House prices growing at fastest rate since 2004

The growth figures mask a two-speed market. Wealthy homeowners who have cash in their properties and have been largely unaffected by the pandemic are driving the boom. Meanwhile first-time buyers, many of whom have been unable to get mortgages since providers tightened restrictions, have been cut out of the market.

Year-on-year price inflation for home-movers in November was 7.9pc, compared to just 5.8pc for first-time buyers.

Anna Clare Harper, of asset manager SPI Capital, said there was an increasing number of “anomalies” in the market. 

The figures did not reflect issues such as the cladding regulations that have been brought in in the wake of the 2017 Grenfell fire, Ms Harper said. “Hundreds of thousands of homeowners have found the value of their properties to be dramatically reduced, often with terrible personal consequences,” she added.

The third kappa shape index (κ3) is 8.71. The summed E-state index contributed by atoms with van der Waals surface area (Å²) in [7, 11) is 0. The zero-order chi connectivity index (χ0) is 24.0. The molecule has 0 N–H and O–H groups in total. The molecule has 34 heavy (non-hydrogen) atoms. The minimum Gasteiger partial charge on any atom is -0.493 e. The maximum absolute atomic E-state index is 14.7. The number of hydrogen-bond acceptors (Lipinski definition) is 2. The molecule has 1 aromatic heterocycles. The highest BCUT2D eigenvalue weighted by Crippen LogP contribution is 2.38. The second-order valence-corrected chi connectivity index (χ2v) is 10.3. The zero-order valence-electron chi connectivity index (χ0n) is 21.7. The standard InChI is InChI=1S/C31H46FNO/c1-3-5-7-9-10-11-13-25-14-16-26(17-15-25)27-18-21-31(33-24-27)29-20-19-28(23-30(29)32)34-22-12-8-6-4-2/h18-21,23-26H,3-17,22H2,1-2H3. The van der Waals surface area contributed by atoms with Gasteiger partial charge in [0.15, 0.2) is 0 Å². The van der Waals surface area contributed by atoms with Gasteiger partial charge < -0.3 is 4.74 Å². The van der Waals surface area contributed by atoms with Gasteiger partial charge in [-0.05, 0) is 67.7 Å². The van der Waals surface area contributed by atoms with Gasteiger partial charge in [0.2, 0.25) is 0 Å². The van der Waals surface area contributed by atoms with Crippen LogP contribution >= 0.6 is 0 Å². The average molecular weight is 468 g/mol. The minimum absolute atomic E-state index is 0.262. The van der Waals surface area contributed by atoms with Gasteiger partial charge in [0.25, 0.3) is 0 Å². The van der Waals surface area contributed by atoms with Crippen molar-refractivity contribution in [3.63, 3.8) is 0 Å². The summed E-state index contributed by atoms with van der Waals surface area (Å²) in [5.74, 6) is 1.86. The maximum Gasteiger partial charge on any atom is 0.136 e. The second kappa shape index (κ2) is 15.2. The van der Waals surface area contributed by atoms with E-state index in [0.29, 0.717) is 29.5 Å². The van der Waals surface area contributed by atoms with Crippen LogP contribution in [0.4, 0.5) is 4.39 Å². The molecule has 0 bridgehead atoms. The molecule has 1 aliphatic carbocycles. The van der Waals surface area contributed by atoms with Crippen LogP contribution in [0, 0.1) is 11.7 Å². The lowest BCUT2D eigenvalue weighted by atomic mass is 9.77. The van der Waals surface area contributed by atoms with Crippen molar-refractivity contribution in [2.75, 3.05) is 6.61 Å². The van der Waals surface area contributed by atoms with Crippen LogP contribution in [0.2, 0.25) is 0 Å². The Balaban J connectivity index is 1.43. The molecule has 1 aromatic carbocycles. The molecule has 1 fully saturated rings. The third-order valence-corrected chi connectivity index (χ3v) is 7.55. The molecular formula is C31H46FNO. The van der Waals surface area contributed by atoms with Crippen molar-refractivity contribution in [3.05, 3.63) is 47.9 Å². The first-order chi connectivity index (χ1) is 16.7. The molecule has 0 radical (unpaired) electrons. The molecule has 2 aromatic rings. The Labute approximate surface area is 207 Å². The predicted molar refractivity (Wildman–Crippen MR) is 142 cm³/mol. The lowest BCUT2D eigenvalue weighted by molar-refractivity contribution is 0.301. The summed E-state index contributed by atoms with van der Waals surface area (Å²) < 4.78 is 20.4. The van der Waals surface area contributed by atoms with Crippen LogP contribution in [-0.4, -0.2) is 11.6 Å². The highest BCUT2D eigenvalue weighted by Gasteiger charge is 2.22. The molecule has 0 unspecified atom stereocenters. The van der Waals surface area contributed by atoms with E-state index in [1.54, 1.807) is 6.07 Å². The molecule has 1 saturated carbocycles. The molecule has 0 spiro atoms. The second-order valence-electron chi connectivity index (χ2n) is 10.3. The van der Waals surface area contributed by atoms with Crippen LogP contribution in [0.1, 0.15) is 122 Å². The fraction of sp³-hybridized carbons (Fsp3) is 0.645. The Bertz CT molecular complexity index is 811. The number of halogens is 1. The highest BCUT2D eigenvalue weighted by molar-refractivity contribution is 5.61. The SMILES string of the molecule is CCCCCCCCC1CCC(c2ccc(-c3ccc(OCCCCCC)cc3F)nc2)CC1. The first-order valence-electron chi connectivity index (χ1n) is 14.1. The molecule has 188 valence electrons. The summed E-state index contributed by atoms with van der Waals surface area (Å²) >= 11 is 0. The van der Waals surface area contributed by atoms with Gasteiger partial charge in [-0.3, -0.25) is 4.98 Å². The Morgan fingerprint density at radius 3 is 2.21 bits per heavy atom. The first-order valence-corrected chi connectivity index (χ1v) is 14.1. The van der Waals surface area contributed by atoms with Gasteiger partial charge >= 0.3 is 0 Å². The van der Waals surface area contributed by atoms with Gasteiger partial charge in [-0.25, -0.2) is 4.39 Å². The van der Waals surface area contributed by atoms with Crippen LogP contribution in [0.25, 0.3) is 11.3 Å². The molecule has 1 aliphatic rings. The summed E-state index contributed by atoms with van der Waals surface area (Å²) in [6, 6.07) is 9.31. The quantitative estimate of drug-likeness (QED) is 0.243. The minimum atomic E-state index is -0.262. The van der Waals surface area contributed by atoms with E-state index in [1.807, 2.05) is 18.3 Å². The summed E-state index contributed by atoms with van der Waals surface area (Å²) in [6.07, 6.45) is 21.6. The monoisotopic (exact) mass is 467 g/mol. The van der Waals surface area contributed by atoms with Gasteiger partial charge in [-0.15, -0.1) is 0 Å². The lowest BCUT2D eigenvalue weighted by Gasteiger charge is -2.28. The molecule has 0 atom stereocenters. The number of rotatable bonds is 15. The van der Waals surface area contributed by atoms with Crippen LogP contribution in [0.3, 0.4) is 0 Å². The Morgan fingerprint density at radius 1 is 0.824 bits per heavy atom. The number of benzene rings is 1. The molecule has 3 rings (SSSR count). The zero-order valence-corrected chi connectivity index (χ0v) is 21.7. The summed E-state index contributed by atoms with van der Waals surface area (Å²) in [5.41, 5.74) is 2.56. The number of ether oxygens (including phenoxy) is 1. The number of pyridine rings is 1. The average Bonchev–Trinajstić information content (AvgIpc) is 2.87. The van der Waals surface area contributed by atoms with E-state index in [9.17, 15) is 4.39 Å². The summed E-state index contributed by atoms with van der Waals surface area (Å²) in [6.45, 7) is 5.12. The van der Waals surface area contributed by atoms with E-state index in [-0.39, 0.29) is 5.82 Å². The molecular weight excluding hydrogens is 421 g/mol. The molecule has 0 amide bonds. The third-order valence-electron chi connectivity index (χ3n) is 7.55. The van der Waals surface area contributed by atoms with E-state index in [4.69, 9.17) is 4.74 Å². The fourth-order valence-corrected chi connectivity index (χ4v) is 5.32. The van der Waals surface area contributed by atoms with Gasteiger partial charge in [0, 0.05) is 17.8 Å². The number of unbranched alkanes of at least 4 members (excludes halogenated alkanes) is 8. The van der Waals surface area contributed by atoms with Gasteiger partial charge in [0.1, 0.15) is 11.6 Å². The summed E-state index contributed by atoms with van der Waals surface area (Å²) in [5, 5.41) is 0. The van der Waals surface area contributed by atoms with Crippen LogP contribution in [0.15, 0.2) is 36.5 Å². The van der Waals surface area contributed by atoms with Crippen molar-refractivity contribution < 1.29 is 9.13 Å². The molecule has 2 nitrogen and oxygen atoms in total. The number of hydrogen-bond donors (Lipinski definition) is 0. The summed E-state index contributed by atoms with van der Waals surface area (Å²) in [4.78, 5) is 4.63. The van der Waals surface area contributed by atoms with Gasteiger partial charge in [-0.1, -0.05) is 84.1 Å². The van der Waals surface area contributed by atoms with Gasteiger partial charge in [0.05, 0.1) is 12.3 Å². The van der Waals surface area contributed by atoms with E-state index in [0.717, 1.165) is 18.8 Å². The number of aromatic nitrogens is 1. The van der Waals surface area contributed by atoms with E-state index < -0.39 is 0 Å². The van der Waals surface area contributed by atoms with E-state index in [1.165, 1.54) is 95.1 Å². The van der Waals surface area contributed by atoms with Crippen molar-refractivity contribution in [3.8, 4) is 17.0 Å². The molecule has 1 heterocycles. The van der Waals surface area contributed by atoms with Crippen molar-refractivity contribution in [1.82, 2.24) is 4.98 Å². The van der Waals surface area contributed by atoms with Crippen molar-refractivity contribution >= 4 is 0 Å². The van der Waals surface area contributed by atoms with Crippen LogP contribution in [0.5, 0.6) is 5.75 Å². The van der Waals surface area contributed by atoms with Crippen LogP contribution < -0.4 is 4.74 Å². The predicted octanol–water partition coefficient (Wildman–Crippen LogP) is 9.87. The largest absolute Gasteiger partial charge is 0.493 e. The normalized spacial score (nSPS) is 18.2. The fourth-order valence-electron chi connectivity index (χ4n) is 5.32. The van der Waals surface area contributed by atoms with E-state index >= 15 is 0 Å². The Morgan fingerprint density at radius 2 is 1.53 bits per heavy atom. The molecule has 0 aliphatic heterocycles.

Many of these affected homeowners are simply unable to sell. This means the falling values of these homes does not affect the national price statistics.

While first-time buyers have struggled to take out mortgages in recent months, there are signs that the market is slowly improving. A separate report by Moneyfacts, an industry analyst, found mortgage availability has increased for the second successive month.

The firm said that 378 new deals had launched in the last month. This is the highest percentage increase since November 2014, albeit from a low base.

The number of 90pc mortgages has grown from 56 to 88 since the start of November, as lenders including TSB and Yorkshire Building Society returned to the market. Eleanor Williams, of Moneyfacts, said other lenders could follow suit and launch 90pc deals in the coming weeks.

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